Our new constitution and other laws secure and entrench new rights of workers, most of them unheard of in the history of our country; many of them among the most advanced in the world. In NEDLAC we have an institution which formalises and promotes the participation of civil society in the determination of policy. We could point to the intense consultations between unions in particular sectors and corresponding government departments in the formulation of policy and legislation.

We cite such gains not because they are the sum of what has been achieved, nor because we can be satisfied with them. Rather they form the backdrop to an acknowledgement that we need still more effective liaison and consultation in the field of policy. They provide a context for broaching issues which remain unresolved or are being debated, not only between Government and organised labour, not only between the ANC and COSATU, but also within the ANC as much as within COSATU itself.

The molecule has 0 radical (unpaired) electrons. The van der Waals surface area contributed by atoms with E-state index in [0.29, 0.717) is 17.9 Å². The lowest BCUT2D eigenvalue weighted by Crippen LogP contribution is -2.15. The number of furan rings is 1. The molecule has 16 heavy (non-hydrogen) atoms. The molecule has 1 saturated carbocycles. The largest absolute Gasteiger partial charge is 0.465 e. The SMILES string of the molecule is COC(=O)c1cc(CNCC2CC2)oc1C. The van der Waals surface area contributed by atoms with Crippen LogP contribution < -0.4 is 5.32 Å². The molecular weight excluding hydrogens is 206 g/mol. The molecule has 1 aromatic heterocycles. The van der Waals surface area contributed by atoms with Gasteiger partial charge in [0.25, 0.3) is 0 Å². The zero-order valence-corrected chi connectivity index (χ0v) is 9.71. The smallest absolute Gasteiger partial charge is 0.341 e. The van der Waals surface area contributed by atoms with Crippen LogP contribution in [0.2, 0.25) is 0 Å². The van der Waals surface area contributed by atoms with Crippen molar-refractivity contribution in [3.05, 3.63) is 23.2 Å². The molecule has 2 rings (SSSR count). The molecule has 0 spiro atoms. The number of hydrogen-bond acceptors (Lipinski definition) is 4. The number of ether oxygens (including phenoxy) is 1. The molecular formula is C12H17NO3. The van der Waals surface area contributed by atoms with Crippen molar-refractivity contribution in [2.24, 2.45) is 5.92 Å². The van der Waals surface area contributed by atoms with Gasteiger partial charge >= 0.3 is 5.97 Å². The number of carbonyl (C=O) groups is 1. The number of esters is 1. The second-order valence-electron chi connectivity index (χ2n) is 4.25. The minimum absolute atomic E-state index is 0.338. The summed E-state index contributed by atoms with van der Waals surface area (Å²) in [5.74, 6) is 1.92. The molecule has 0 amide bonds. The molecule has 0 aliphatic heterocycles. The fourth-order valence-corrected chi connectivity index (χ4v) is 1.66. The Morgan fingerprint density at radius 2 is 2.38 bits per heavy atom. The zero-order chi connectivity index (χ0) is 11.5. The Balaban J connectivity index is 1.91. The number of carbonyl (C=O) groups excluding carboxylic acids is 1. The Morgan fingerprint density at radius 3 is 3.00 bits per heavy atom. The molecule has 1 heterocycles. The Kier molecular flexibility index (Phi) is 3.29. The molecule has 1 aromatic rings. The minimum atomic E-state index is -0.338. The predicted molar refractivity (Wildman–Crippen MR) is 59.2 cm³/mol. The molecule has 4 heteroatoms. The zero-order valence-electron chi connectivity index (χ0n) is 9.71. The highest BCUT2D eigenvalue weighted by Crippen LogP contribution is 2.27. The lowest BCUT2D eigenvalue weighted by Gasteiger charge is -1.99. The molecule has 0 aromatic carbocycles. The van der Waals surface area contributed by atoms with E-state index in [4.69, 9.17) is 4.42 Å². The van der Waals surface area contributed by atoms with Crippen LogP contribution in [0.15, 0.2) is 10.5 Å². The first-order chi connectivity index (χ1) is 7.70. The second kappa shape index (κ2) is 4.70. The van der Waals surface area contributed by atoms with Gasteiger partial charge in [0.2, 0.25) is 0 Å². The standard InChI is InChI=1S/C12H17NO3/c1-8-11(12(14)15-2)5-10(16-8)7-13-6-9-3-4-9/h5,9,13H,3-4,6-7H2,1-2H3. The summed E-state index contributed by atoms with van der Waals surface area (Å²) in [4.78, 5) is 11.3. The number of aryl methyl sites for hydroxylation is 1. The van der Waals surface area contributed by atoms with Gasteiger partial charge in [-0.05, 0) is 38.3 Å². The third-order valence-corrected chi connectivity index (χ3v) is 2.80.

These matters are lightened by the successful recent Alliance Summit, and its agreements on processes for continuing discussion where differences remain.

It is common cause that restructuring of the public sector; macro-economic policy; the labour market and industrial development strategy are fundamental to the process of transformation. These are precisely the areas in which, as partners, we most need to focus on strengthening our consensus on the policies and measures that will promote our shared goals.